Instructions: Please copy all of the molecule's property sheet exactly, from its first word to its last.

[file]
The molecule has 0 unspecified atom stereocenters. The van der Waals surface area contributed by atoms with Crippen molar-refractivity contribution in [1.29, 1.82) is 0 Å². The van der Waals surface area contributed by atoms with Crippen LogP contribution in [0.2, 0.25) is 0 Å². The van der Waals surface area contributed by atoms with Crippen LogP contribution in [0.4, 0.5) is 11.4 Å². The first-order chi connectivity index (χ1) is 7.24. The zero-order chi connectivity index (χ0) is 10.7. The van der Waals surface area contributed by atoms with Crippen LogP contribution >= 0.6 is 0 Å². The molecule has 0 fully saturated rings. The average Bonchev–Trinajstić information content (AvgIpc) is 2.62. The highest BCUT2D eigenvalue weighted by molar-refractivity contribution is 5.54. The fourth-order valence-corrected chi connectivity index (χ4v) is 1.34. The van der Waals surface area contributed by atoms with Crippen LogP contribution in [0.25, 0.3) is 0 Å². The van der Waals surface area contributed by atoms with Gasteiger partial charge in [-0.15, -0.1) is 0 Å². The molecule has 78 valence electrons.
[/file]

The molecule has 0 unspecified atom stereocenters. The van der Waals surface area contributed by atoms with Crippen molar-refractivity contribution in [1.29, 1.82) is 0 Å². The van der Waals surface area contributed by atoms with Crippen LogP contribution in [0.2, 0.25) is 0 Å². The van der Waals surface area contributed by atoms with Crippen LogP contribution in [0.4, 0.5) is 11.4 Å². The first-order chi connectivity index (χ1) is 7.24. The zero-order chi connectivity index (χ0) is 10.7. The van der Waals surface area contributed by atoms with Crippen LogP contribution >= 0.6 is 0 Å². The molecule has 0 fully saturated rings. The average Bonchev–Trinajstić information content (AvgIpc) is 2.62. The highest BCUT2D eigenvalue weighted by molar-refractivity contribution is 5.54. The fourth-order valence-corrected chi connectivity index (χ4v) is 1.34. The van der Waals surface area contributed by atoms with Crippen LogP contribution in [0.25, 0.3) is 0 Å². The van der Waals surface area contributed by atoms with Gasteiger partial charge in [-0.15, -0.1) is 0 Å². The molecule has 78 valence electrons.